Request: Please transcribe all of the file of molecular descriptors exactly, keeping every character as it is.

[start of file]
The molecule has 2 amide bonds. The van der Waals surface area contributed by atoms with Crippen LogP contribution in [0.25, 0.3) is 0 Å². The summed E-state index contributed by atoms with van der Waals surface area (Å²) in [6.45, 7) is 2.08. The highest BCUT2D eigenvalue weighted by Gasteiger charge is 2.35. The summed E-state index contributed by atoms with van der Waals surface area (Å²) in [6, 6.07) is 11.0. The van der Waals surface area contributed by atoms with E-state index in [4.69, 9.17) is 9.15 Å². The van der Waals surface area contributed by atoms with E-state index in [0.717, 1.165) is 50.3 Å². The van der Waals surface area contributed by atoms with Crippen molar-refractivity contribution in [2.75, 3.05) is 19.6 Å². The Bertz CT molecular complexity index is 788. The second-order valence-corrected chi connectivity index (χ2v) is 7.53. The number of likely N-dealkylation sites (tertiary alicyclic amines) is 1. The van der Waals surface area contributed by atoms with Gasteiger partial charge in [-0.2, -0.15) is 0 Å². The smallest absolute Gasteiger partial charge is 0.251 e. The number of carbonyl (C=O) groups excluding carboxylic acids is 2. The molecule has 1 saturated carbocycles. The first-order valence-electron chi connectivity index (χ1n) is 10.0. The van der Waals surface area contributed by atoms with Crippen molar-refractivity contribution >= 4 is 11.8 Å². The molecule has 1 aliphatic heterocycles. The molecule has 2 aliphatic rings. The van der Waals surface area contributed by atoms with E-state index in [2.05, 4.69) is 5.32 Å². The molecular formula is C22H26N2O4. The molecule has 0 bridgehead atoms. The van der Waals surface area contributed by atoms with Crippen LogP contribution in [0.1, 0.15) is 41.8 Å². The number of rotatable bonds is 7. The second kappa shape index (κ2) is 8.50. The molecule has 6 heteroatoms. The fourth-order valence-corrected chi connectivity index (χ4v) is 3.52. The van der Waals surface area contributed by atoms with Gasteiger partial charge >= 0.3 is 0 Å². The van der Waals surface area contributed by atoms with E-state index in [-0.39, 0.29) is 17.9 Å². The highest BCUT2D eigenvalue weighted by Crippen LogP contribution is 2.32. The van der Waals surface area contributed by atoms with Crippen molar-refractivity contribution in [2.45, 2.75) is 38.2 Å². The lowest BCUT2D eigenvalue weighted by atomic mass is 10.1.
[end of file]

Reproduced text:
The molecule has 2 amide bonds. The van der Waals surface area contributed by atoms with Crippen LogP contribution in [0.25, 0.3) is 0 Å². The summed E-state index contributed by atoms with van der Waals surface area (Å²) in [6.45, 7) is 2.08. The highest BCUT2D eigenvalue weighted by Gasteiger charge is 2.35. The summed E-state index contributed by atoms with van der Waals surface area (Å²) in [6, 6.07) is 11.0. The van der Waals surface area contributed by atoms with E-state index in [4.69, 9.17) is 9.15 Å². The van der Waals surface area contributed by atoms with E-state index in [0.717, 1.165) is 50.3 Å². The van der Waals surface area contributed by atoms with Crippen molar-refractivity contribution in [2.75, 3.05) is 19.6 Å². The Bertz CT molecular complexity index is 788. The second-order valence-corrected chi connectivity index (χ2v) is 7.53. The number of likely N-dealkylation sites (tertiary alicyclic amines) is 1. The van der Waals surface area contributed by atoms with Gasteiger partial charge in [-0.2, -0.15) is 0 Å². The smallest absolute Gasteiger partial charge is 0.251 e. The number of carbonyl (C=O) groups excluding carboxylic acids is 2. The molecule has 1 saturated carbocycles. The first-order valence-electron chi connectivity index (χ1n) is 10.0. The van der Waals surface area contributed by atoms with Crippen molar-refractivity contribution >= 4 is 11.8 Å². The molecule has 1 aliphatic heterocycles. The molecule has 2 aliphatic rings. The van der Waals surface area contributed by atoms with E-state index in [2.05, 4.69) is 5.32 Å². The molecular formula is C22H26N2O4. The molecule has 0 bridgehead atoms. The van der Waals surface area contributed by atoms with Crippen LogP contribution in [0.1, 0.15) is 41.8 Å². The number of rotatable bonds is 7. The second kappa shape index (κ2) is 8.50. The molecule has 6 heteroatoms. The fourth-order valence-corrected chi connectivity index (χ4v) is 3.52. The van der Waals surface area contributed by atoms with Gasteiger partial charge >= 0.3 is 0 Å². The van der Waals surface area contributed by atoms with E-state index in [-0.39, 0.29) is 17.9 Å². The highest BCUT2D eigenvalue weighted by Crippen LogP contribution is 2.32. The van der Waals surface area contributed by atoms with Crippen molar-refractivity contribution in [2.45, 2.75) is 38.2 Å². The lowest BCUT2D eigenvalue weighted by atomic mass is 10.1.